Hawick burger bar bid at risk due to agency sticking to its guns over objection

Watson McAteer at Commercial Road development site.
Watson McAteer at Commercial Road development site.
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Fans of Big Macs and Chicken McNuggets fear being left cheesed off and with plenty to beef about now cold water is being poured on long-harboured hopes of a McDonald’s burger bar opening in Hawick.

Hawick provost Watson McAteer has hit out at environmental officials for risking plans for a fast-food restaurant being taken off the menu, claiming it is holding the town’s economic future to ransom by refusing to endorse a scheme set to create up to 60 jobs.

The Hawick and Hermitage councillor is questioning the logic behind the Scottish Environment Protection Agency (SEPA) maintaining its objection to plans to open a 24-hour drive-through fast-food restaurant, tipped to be a McDonald’s, in Commercial Road and relocate a discount store there too.

Those plans hit a stumbling block in July as the result of an objection to the scheme being lodged by the agency on the grounds of potential flood risk despite new river defences being on the way in Hawick as part of a £44m project due for completion in 2022.

It had been hoped fresh three-way talks between the agency, Scottish Borders Council planners and the developer involved, Edinburgh-based Image Estates Queen Street, allied to appeals from town councillors, would prompt a rethink.

However, in a statement issued to the Southern this week, an agency spokesperson reiterated its earlier objection “on the grounds that it may place buildings and persons at flood risk”.

That means the application must now be referred to the Scottish Government, assuming it is approved first by council planners.

Mr McAteer says he is perplexed by the agency’s stance and intends to call on Hawick-based Scottish National Party list MSP Paul Wheelhouse to intervene.

He said: “Hawick’s economic future is being held to ransom by SEPA, a Scottish Government non-departmental public body with a responsibility to contribute to sustainable economic growth, following their refusal to support new businesses in Commercial Road.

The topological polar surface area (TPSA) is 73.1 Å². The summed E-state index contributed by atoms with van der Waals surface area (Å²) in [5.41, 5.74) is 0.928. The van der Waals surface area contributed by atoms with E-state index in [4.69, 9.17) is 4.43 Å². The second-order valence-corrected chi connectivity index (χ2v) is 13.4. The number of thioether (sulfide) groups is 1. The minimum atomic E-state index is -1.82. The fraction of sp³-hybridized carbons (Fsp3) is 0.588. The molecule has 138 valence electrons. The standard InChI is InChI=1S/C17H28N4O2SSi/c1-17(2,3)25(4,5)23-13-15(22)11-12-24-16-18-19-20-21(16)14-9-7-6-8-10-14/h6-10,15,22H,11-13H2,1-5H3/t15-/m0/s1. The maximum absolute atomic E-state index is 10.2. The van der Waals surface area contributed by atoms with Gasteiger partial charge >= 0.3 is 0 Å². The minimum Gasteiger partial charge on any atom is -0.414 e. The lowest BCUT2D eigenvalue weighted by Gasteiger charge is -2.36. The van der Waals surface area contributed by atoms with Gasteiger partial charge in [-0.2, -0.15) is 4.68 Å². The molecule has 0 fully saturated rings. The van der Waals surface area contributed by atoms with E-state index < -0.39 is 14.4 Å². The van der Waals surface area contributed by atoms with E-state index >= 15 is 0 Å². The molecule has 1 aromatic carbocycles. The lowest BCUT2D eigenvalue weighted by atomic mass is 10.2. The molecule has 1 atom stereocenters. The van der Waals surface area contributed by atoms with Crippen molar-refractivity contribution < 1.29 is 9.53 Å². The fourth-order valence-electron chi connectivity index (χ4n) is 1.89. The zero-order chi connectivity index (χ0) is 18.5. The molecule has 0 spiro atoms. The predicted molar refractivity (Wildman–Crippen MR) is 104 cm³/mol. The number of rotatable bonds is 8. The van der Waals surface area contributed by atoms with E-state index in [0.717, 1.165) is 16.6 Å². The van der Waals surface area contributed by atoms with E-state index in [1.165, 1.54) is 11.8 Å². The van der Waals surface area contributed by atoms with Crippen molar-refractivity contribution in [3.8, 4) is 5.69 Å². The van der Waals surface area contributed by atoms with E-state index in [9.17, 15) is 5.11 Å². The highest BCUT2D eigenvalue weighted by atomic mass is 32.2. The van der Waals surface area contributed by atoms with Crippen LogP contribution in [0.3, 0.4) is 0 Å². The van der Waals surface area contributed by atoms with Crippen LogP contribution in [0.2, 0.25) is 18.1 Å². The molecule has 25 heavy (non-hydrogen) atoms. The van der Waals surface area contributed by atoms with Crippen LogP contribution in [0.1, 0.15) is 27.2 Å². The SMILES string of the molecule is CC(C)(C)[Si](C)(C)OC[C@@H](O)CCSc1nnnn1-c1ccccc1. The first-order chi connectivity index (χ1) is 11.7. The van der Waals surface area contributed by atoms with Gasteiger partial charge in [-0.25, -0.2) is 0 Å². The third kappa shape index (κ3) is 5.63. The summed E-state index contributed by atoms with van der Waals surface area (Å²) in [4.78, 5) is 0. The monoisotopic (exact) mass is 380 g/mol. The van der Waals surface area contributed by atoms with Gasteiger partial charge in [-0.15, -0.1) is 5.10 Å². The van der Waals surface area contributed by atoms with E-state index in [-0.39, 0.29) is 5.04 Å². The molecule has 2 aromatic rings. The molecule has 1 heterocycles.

“We have the prospect of a new B&M store and a McDonald’s fast-food outlet on a site soon to be fully protected by a £50m flood scheme, but SEPA have the blinkers well and truly in place by refusing to approve the development plans for fear of flooding.

“These new businesses are to be placed alongside new builds that have previously been required to receive Scottish Government approval.

“I am totally mystified with the stance being taken by SEPA that appears at odds with Scottish Borders Council’s supportive position and will take this matter up directly with SEPA and Paul Wheelhouse, who is also a Scottish Government minister.”

It emerged earlier this year that a fast-food retailer, believed to be McDonald’s, was eyeing up a new home in Commercial Road on the site of the former Bruce Motors car showroom.

The town’s B&M Bargains store is also considering moving out of its current Croft Road home to the proposed development site, located between the Sainsbury’s and Aldi supermarkets.

An agency spokesperson said: “SEPA plays an important role in helping Scotland prepare more powerfully for future increased flooding.

“We have provided a response to Scottish Borders Council regarding a proposed fast-food development in Hawick. As a statutory consultee under planning regulations, SEPA has maintained its objection in principle to the proposed development at this location on the grounds that it may place buildings and persons at flood risk.”

Hawick and Denholm councillor Stuart Marshall added: “Both Councillor McAteer and I are now seeking urgent meetings with SEPA and council officials in order to try and break this deadlock.

“I think it is also important that our parliamentarians now step up to the plate and intervene in order to get this issue sorted before we in Hawick lose a golden opportunity.”